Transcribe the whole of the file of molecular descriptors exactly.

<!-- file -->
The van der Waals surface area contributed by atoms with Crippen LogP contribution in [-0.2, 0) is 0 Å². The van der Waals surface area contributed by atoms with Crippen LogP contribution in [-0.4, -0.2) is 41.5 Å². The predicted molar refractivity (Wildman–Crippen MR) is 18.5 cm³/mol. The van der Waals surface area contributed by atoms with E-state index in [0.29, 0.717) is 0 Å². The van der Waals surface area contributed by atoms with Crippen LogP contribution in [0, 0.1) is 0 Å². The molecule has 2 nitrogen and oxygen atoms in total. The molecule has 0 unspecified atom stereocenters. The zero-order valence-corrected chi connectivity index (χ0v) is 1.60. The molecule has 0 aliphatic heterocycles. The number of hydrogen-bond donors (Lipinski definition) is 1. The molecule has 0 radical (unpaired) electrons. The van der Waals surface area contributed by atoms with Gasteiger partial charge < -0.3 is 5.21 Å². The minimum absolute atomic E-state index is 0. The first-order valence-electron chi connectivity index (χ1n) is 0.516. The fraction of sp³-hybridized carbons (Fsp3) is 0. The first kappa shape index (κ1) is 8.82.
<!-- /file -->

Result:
The van der Waals surface area contributed by atoms with Crippen LogP contribution in [-0.2, 0) is 0 Å². The van der Waals surface area contributed by atoms with Crippen LogP contribution in [-0.4, -0.2) is 41.5 Å². The predicted molar refractivity (Wildman–Crippen MR) is 18.5 cm³/mol. The van der Waals surface area contributed by atoms with E-state index in [0.29, 0.717) is 0 Å². The van der Waals surface area contributed by atoms with Crippen LogP contribution in [0, 0.1) is 0 Å². The molecule has 2 nitrogen and oxygen atoms in total. The molecule has 0 unspecified atom stereocenters. The zero-order valence-corrected chi connectivity index (χ0v) is 1.60. The molecule has 0 aliphatic heterocycles. The number of hydrogen-bond donors (Lipinski definition) is 1. The molecule has 0 radical (unpaired) electrons. The van der Waals surface area contributed by atoms with Gasteiger partial charge < -0.3 is 5.21 Å². The minimum absolute atomic E-state index is 0. The first-order valence-electron chi connectivity index (χ1n) is 0.516. The fraction of sp³-hybridized carbons (Fsp3) is 0. The first kappa shape index (κ1) is 8.82.